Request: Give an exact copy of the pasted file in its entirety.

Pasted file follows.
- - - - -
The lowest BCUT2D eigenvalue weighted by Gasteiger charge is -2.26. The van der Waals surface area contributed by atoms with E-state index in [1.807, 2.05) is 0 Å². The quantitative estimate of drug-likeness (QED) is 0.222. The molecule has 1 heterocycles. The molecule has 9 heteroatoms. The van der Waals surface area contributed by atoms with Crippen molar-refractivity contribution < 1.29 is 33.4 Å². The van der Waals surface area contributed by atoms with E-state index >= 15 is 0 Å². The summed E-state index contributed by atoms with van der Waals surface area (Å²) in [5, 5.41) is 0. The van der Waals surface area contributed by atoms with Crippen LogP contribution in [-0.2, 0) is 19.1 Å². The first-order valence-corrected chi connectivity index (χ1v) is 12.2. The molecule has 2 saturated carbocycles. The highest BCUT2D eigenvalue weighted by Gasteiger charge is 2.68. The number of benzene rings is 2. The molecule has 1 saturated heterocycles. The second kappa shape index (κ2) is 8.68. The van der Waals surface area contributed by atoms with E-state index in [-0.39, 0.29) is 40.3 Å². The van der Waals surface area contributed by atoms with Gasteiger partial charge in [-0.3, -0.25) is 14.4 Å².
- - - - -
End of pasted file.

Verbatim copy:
The lowest BCUT2D eigenvalue weighted by Gasteiger charge is -2.26. The van der Waals surface area contributed by atoms with E-state index in [1.807, 2.05) is 0 Å². The quantitative estimate of drug-likeness (QED) is 0.222. The molecule has 1 heterocycles. The molecule has 9 heteroatoms. The van der Waals surface area contributed by atoms with Crippen molar-refractivity contribution < 1.29 is 33.4 Å². The van der Waals surface area contributed by atoms with E-state index >= 15 is 0 Å². The summed E-state index contributed by atoms with van der Waals surface area (Å²) in [5, 5.41) is 0. The van der Waals surface area contributed by atoms with Crippen LogP contribution in [-0.2, 0) is 19.1 Å². The first-order valence-corrected chi connectivity index (χ1v) is 12.2. The molecule has 2 saturated carbocycles. The highest BCUT2D eigenvalue weighted by Gasteiger charge is 2.68. The number of benzene rings is 2. The molecule has 1 saturated heterocycles. The second kappa shape index (κ2) is 8.68. The van der Waals surface area contributed by atoms with E-state index in [-0.39, 0.29) is 40.3 Å². The van der Waals surface area contributed by atoms with Gasteiger partial charge in [-0.3, -0.25) is 14.4 Å².